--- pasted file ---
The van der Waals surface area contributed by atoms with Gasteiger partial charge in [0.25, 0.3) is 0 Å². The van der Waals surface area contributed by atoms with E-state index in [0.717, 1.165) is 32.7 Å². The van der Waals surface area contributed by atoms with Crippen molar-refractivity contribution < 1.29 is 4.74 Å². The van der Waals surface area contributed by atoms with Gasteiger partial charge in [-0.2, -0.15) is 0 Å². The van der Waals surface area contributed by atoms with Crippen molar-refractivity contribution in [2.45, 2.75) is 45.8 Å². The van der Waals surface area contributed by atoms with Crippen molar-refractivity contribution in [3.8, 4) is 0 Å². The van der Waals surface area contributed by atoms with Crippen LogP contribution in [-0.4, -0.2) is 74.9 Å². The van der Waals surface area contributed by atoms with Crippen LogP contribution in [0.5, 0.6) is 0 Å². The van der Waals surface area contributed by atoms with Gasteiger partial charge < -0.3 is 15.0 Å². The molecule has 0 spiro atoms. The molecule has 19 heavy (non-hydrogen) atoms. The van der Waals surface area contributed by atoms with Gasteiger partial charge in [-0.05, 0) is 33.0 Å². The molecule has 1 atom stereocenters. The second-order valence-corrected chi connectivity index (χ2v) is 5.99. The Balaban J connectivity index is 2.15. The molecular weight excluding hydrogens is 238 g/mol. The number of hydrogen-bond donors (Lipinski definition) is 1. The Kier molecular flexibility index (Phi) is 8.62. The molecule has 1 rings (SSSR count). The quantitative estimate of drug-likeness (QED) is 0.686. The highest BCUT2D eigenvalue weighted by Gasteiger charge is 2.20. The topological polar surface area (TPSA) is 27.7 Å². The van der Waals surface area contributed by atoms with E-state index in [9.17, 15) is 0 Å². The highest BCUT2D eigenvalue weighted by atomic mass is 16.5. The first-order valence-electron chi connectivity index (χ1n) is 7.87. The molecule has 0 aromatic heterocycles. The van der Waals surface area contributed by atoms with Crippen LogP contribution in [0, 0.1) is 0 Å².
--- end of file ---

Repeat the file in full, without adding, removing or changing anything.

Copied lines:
The van der Waals surface area contributed by atoms with Gasteiger partial charge in [0.25, 0.3) is 0 Å². The van der Waals surface area contributed by atoms with E-state index in [0.717, 1.165) is 32.7 Å². The van der Waals surface area contributed by atoms with Crippen molar-refractivity contribution < 1.29 is 4.74 Å². The van der Waals surface area contributed by atoms with Gasteiger partial charge in [-0.2, -0.15) is 0 Å². The van der Waals surface area contributed by atoms with Crippen molar-refractivity contribution in [2.45, 2.75) is 45.8 Å². The van der Waals surface area contributed by atoms with Crippen molar-refractivity contribution in [3.8, 4) is 0 Å². The van der Waals surface area contributed by atoms with Crippen LogP contribution in [-0.4, -0.2) is 74.9 Å². The van der Waals surface area contributed by atoms with Crippen LogP contribution in [0.5, 0.6) is 0 Å². The van der Waals surface area contributed by atoms with Gasteiger partial charge < -0.3 is 15.0 Å². The molecule has 0 spiro atoms. The molecule has 19 heavy (non-hydrogen) atoms. The van der Waals surface area contributed by atoms with Gasteiger partial charge in [-0.05, 0) is 33.0 Å². The molecule has 1 atom stereocenters. The second-order valence-corrected chi connectivity index (χ2v) is 5.99. The Balaban J connectivity index is 2.15. The molecular weight excluding hydrogens is 238 g/mol. The number of hydrogen-bond donors (Lipinski definition) is 1. The Kier molecular flexibility index (Phi) is 8.62. The molecule has 1 rings (SSSR count). The quantitative estimate of drug-likeness (QED) is 0.686. The highest BCUT2D eigenvalue weighted by Gasteiger charge is 2.20. The topological polar surface area (TPSA) is 27.7 Å². The van der Waals surface area contributed by atoms with E-state index in [9.17, 15) is 0 Å². The highest BCUT2D eigenvalue weighted by atomic mass is 16.5. The first-order valence-electron chi connectivity index (χ1n) is 7.87. The molecule has 0 aromatic heterocycles. The van der Waals surface area contributed by atoms with Crippen LogP contribution in [0, 0.1) is 0 Å².